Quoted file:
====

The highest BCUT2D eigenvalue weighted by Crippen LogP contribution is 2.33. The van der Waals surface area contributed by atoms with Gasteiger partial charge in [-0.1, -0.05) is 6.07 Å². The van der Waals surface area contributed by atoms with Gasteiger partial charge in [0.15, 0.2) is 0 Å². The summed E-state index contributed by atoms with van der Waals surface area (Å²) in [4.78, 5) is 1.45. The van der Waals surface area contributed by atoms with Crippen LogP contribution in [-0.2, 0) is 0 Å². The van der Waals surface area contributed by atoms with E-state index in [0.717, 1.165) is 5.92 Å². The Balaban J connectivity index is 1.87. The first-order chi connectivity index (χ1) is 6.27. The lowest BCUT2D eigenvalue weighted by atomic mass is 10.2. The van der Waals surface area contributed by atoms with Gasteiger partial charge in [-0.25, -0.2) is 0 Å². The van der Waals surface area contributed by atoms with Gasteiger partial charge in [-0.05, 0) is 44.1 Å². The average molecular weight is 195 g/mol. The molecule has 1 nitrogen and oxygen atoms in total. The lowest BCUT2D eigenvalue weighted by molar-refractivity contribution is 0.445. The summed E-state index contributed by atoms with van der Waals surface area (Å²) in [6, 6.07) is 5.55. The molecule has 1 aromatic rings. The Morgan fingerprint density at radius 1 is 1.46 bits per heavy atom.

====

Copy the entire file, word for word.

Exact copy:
The highest BCUT2D eigenvalue weighted by Crippen LogP contribution is 2.33. The van der Waals surface area contributed by atoms with Gasteiger partial charge in [-0.1, -0.05) is 6.07 Å². The van der Waals surface area contributed by atoms with Gasteiger partial charge in [0.15, 0.2) is 0 Å². The summed E-state index contributed by atoms with van der Waals surface area (Å²) in [4.78, 5) is 1.45. The van der Waals surface area contributed by atoms with Crippen LogP contribution in [-0.2, 0) is 0 Å². The van der Waals surface area contributed by atoms with E-state index in [0.717, 1.165) is 5.92 Å². The Balaban J connectivity index is 1.87. The first-order chi connectivity index (χ1) is 6.27. The lowest BCUT2D eigenvalue weighted by atomic mass is 10.2. The van der Waals surface area contributed by atoms with Gasteiger partial charge in [-0.25, -0.2) is 0 Å². The van der Waals surface area contributed by atoms with Gasteiger partial charge in [-0.05, 0) is 44.1 Å². The average molecular weight is 195 g/mol. The molecule has 1 nitrogen and oxygen atoms in total. The lowest BCUT2D eigenvalue weighted by molar-refractivity contribution is 0.445. The summed E-state index contributed by atoms with van der Waals surface area (Å²) in [6, 6.07) is 5.55. The molecule has 1 aromatic rings. The Morgan fingerprint density at radius 1 is 1.46 bits per heavy atom.